The US launches a trade war against China

The US launches a trade war against China

The US launches a trade war against China

European auto shares, sensitive to trade tensions as US officials work toward slapping tariffs on vehicle imports, fell 2.1 percent.

Japan's Nikkei 225 bucked the regional trend, losing 0.3 per cent to 22,697.88.

The Bloomberg Dollar Spot Index slumped 0.76 percent, the most since March 21. South Korea's Kospi added 0.3 percent and Hong Kong's Hang Seng gained 0.8 percent.

Crude oil prices appear to have found a short term base but they are still set to finish lower for the third week in succession.

The S&P 500 index dipped 2.66 points, or 0.1 percent, to 2,801.83. Eastern time. The Dow Jones Industrial Average edged up 9 points to 25,074. The Russell 2000 index of smaller-company stocks gained 0.6 per cent to 1,701.31. Trump's approach deserves more time to win concessions on important issues such as China's treatment of US intellectual property, Burgum said.

But the yuan, hurt by concerns over the China-U.S. trade war and a slowing Chinese economy, has shed 7.6 percent of its value against the dollar since the end of the first quarter of this year. This sent ripples through Asian markets. A strong currency tends to make a country´s exports more expensive. Nearly undoubtedly, if this were to occur, another barb may be forthcoming from President Trump, likely increasing Chinese financial volatility. The markets are very risk-off.


Economists say that while Beijing suppressed the yuan's exchange rate a decade ago to help exporters, the central bank has intervened over the past three years to keep it in line with a rising dollar.

In addition, President Trump has told the Commerce Department to investigate whether imported autos and auto parts threaten America's national security - the same justification the president invoked to impose tariffs on steel and aluminum. Critics lined up to urge the administration to reject auto tariffs. "I'd throw a tax on every Mercedes-Benz rolling into this country and on all Japanese products, and we'd have wonderful allies again". The Alliance of Auto Manufacturers rejected the levies on vehicle, truck and auto parts imports, saying the view was shared by over 2,200 comments it had received. All the while, such a deal could put Trump in a position to compete with his hated European rivals to see who is more willing to cut a new trade deal with China that would allow foreign goods to more rapidly enter the Chinese market.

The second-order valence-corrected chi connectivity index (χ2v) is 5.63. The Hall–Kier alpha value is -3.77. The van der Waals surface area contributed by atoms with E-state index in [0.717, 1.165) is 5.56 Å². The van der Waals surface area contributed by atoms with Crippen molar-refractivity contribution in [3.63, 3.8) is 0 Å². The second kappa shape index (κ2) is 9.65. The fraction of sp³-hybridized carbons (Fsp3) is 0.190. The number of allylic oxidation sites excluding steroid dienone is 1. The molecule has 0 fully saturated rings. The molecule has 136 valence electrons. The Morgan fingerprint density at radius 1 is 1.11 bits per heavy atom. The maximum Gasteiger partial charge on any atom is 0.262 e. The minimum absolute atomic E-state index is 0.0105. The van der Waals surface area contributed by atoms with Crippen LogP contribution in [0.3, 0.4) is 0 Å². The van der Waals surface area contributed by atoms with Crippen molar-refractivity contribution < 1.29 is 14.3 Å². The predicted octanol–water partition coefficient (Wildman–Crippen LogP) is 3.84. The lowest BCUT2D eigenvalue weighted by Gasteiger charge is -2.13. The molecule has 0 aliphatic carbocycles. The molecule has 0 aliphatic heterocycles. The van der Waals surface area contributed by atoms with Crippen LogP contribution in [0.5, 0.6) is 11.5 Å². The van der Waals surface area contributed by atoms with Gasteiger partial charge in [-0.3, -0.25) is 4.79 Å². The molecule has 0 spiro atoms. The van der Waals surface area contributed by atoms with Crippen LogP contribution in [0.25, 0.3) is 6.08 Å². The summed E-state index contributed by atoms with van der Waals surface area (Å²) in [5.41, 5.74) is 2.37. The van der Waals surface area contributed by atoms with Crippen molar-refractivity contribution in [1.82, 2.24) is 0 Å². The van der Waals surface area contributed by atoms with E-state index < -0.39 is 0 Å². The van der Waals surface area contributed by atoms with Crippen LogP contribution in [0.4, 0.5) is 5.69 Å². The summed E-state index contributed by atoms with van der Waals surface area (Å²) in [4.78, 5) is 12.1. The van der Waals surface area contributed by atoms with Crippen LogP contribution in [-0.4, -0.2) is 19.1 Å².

INTEREST RATES: In an interview with CNBC on Thursday, President Trump said that he was "not happy" about Federal Reserve's recent interest rate increases. While both the Chinese and U.S. economies remain strong, a crash in the USA stock market, especially at a time when interest rates have pushed the Dollar higher, could result in a dramatic change of fortune for the United States if the current atmosphere of caution vis-a-vis China is not reversed from the American side. Both political and economic officials believe that the Fed needs to operate free of political pressure from the White House to properly manage interest rate policy.

CURRENCIES: Trump's comments caused the greenback to decline slightly. In some relevant currency pairs, the Japanese Yen returned to vogue as traders sought safe havens, falling from above 1.13 all the way back to 111.40 against the USD at time of writing; and the AUD/USD rebounded 0.7 per cent following two days of being trounced to now trade back over the 0.7400 handle. The euro rose to $1.1713 from $1.1644.

The Chinese yuan weakness achieved through higher USA dollar-Chinese yuan fixings, while consistent with the People's Bank of China's (PBoC) easing bias, remains an unlikely retaliatory tool given the ongoing risk of capital outflow, in our view.

Related news



[an error occurred while processing the directive]